Thousands Of Migrants Stream Through The Balkans In Nonstop Pouring Rain Asylum seekers are still streaming into southeastern Europe in huge numbers, despite the onset of winter. Thousands are now held up at Croatia's border with Slovenia, where there are few facilities and almost no shelter from the continual pouring rain.

Thousands Of Migrants Stream Through The Balkans In Nonstop Pouring Rain

  • Download
  • <iframe src="" width="100%" height="290" frameborder="0" scrolling="no" title="NPR embedded audio player">
  • Transcript


It was supposed to end with the onset of winter, but thousands of asylum-seekers are still making their way through the Balkans, trying to get to Germany. Conditions for the refugees and other migrants have become even more miserable than they were this summer. It's getting colder every day, and it's pouring rain. Hungary sealed its last open border over the weekend, closing one of the corridors migrants were using. Now people are trying to get North through Slovenia, but that country is also limiting access. Reporter Lauren Frayer joins us from Cakovec, a town in Croatia near the Slovenian border. And Lauren, describe what's happening there.

LAUREN FRAYER, BYLINE: Well, this city is about 10 miles from the Slovenian border, and the train station here has become the sort of main transfer point for migrants forging this new corridor much farther West through Europe now, through Croatia and Slovenia. There are tents here set up by the U.N.'s Refugee Agency and the Red Cross.

And as you mentioned, it's been pouring rain all day. Hundreds of people spent the night here. A group of families huddled around a campfire that they'd built burning trash and other debris to keep them warm. It was almost like the sun never rose and set today. It was just constant dark clouds and heavy, heavy rain and, through it all, thousands of people carrying their children, walking northward.

And they're getting backed up, and that's mostly because Slovenia, a tiny country of just 2 million people, says it can only handle 2,500 migrants a day entering its territory. And the numbers arriving here are in the several thousands.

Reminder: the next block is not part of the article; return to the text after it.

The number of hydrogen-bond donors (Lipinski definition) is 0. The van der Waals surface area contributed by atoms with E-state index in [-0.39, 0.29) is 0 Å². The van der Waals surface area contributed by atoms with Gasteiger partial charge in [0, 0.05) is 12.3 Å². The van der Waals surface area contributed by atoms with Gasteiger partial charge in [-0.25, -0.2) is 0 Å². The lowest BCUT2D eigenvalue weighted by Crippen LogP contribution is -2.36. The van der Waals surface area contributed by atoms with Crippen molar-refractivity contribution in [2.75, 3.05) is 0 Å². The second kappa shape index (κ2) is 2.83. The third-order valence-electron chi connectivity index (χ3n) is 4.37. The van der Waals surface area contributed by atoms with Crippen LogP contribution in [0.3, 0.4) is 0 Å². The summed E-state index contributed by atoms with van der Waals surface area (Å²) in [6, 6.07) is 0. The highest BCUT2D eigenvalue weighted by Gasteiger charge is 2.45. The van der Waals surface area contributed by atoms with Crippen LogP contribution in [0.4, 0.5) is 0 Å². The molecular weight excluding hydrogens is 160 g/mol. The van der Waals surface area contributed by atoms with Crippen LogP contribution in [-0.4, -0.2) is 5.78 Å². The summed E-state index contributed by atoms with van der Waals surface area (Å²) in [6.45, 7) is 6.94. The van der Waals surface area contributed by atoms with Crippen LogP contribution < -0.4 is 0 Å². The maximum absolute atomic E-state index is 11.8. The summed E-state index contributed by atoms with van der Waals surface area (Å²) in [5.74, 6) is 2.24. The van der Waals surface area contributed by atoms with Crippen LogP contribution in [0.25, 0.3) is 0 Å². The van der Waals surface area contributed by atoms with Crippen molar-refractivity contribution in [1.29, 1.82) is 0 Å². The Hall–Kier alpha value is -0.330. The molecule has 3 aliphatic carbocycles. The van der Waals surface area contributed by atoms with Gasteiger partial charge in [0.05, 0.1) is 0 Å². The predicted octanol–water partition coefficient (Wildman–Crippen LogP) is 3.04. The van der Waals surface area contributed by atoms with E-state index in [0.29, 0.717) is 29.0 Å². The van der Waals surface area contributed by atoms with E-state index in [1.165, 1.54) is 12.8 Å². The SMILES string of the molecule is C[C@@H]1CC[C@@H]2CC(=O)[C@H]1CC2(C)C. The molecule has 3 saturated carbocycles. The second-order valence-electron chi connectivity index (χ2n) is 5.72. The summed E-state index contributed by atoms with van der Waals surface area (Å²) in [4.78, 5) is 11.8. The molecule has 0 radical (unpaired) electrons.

CORNISH: So what happens to the migrants when the border closes?

FRAYER: Well, they're stuck. I just spoke with an aid worker with the UNHCR, the U.N.'s Refugee Agency, who was with a group of several hundred migrants who got stuck in a no-man's land, literally, between Croatia and Slovenia. So Croatia's delivering them to the border by train and bus, but Slovenia wouldn't take this group in. Slovenian police blocked the border today with a metal gate after they'd already let in 2,500 people. And aid groups are frantically trying to negotiate here between the two countries, hoping Slovenia can make an exception to that 2,500 limit and let these people get out of the rain.

And just two days ago, Croatia and Slovenia said they had a plan to work on this. But that communication really seems to be breaking down now. And we've see this with Hungary and its neighbors as well accusing one another of pushing this humanitarian crisis into someone else's territory, forcing other countries to deal with it.

CORNISH: Lauren, in the past, migrants have travelled during the summer, and then the flow is decreased when the weather turned bad. What's happening now?

FRAYER: Well, if anything, the numbers here are growing because there's been a push to travel before Hungary closed its borders, also before the weather turns cold, which it just has. I mean, aid groups here are handing out thin plastic rain ponchos, but it's freezing at night here.

And by the way, this Croatia-Slovenia border where I am isn't the only place where this chaos and overcrowding is happening. You still have boatloads of migrants and refugees arriving in the Greek islands. And just 200 miles east of where I am, thousands of people have been backed up for hours in Serbia trying to get into Croatia. And they're headed here next. So authorities are trying to move people along quickly because they know more are on the way.

CORNISH: That's Lauren Frayer in the Croatian town of Cakovec near the border with Slovenia. Thanks so much for speaking with us.

FRAYER: Good to be with you.

Copyright © 2015 NPR. All rights reserved. Visit our website terms of use and permissions pages at for further information.

NPR transcripts are created on a rush deadline by an NPR contractor. This text may not be in its final form and may be updated or revised in the future. Accuracy and availability may vary. The authoritative record of NPR’s programming is the audio record.